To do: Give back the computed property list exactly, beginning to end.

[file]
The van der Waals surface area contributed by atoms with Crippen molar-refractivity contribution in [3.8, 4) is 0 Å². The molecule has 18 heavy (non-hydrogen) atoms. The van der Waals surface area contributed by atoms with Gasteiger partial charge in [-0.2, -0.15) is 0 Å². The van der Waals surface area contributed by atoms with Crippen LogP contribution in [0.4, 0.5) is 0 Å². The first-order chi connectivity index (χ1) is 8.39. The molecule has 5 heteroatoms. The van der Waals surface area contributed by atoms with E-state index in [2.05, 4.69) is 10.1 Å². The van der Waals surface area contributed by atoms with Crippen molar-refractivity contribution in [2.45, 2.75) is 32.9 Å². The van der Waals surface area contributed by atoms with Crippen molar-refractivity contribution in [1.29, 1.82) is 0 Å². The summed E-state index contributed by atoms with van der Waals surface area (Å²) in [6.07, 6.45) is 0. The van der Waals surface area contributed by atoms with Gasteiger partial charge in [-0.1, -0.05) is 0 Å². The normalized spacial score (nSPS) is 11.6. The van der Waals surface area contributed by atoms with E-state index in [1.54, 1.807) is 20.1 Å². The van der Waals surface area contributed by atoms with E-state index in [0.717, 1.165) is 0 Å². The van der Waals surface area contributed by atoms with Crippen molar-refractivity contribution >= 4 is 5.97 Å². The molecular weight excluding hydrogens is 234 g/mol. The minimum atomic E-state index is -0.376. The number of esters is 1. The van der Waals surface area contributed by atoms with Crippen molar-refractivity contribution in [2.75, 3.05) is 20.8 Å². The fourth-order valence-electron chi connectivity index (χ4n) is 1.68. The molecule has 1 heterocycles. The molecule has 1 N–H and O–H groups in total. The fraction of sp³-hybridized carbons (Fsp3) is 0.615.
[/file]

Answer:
The van der Waals surface area contributed by atoms with Crippen molar-refractivity contribution in [3.8, 4) is 0 Å². The molecule has 18 heavy (non-hydrogen) atoms. The van der Waals surface area contributed by atoms with Gasteiger partial charge in [-0.2, -0.15) is 0 Å². The van der Waals surface area contributed by atoms with Crippen LogP contribution in [0.4, 0.5) is 0 Å². The first-order chi connectivity index (χ1) is 8.39. The molecule has 5 heteroatoms. The van der Waals surface area contributed by atoms with E-state index in [2.05, 4.69) is 10.1 Å². The van der Waals surface area contributed by atoms with Crippen molar-refractivity contribution in [2.45, 2.75) is 32.9 Å². The van der Waals surface area contributed by atoms with Crippen molar-refractivity contribution in [1.29, 1.82) is 0 Å². The summed E-state index contributed by atoms with van der Waals surface area (Å²) in [6.07, 6.45) is 0. The van der Waals surface area contributed by atoms with Gasteiger partial charge in [-0.1, -0.05) is 0 Å². The normalized spacial score (nSPS) is 11.6. The van der Waals surface area contributed by atoms with E-state index in [1.54, 1.807) is 20.1 Å². The van der Waals surface area contributed by atoms with E-state index in [0.717, 1.165) is 0 Å². The van der Waals surface area contributed by atoms with Crippen molar-refractivity contribution >= 4 is 5.97 Å². The molecular weight excluding hydrogens is 234 g/mol. The minimum atomic E-state index is -0.376. The number of esters is 1. The van der Waals surface area contributed by atoms with Crippen molar-refractivity contribution in [2.75, 3.05) is 20.8 Å². The fourth-order valence-electron chi connectivity index (χ4n) is 1.68. The molecule has 1 heterocycles. The molecule has 1 N–H and O–H groups in total. The fraction of sp³-hybridized carbons (Fsp3) is 0.615.